It doesn't surprise me when someone says, like David Einstein of the San Francisco Chronicle, that there's no need for a Mac user to run anti-virus software. Though the most usual reason I see given is that there aren't any Mac viruses. (There are, but nowadays the main reason to run anti-malware on any platform

Pre/Post Infection Detection

I just noticed a blog on "Security vendor’s “top-threat” list proof for their less-than-perfect performance?" at http://hype-free.blogspot.com/2010/01/security-vendors-top-threat-list-proof.html. The essential point seems to be that periodic virus detection statistics (like our monthly ThreatSense reports) are likely to be based in part on infections spotted on a protected machine when a signature/update is released that wasn't available

Malware Classification and The Lovely Bones

You might have noticed that there are certain issues that press my buttons: the Beeb's botnet, Mac myopia, using Virus Total as a substitute for comparative detection testing. And malware naming, an issue on which I've blogged several times recently. http://www.eset.com/threat-center/blog/2010/01/09/today-we-have-naming-of-err-malware-1 http://avien.net/blog/?p=121 The estimable Kurt Wismer has taken me to task – well, Tom Kelchner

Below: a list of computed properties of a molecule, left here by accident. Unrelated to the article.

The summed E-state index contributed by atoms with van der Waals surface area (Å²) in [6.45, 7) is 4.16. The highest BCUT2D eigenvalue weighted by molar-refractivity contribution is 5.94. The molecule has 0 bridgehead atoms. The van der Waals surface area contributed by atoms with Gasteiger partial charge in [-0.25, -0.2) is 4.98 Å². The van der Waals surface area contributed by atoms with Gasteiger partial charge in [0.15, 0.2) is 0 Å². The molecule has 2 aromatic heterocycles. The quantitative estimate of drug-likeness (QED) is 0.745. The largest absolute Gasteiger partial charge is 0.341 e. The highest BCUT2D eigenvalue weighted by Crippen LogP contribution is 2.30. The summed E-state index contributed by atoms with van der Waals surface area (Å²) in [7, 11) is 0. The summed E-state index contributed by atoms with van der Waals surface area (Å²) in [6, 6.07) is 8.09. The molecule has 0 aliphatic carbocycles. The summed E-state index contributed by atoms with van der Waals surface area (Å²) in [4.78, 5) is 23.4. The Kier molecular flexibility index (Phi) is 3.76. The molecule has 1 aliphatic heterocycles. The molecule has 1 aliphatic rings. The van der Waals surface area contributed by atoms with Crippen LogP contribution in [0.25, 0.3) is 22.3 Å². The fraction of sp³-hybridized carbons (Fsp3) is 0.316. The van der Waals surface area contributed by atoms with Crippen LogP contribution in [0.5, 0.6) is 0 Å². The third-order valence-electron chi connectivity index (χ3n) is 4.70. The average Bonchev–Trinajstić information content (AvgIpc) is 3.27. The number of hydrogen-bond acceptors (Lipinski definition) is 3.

BBC Click: Net scams and jobseekers

You may have gathered from some of the blogs published here last year that i'm not biggest fan of the BBC's "Click" programme. I regard the Beeb's forays into buying botnets and stolen credit card details and making active use of them as at best naive. I agree that people need to be aware of such issues,

AMTSOlute Elsewhere

We're now getting into preparations for the next meeting of AMTSO (Anti-Malware Testing Standards Organization), on 25th-26th February in Santa Clara. In the meantime, I wrote an article for Virus Bulletin called "AMTSOlutely Fabulous" about "the story so far". It's just appeared in the January edition of the magazine. Of course, it's only available to subscribers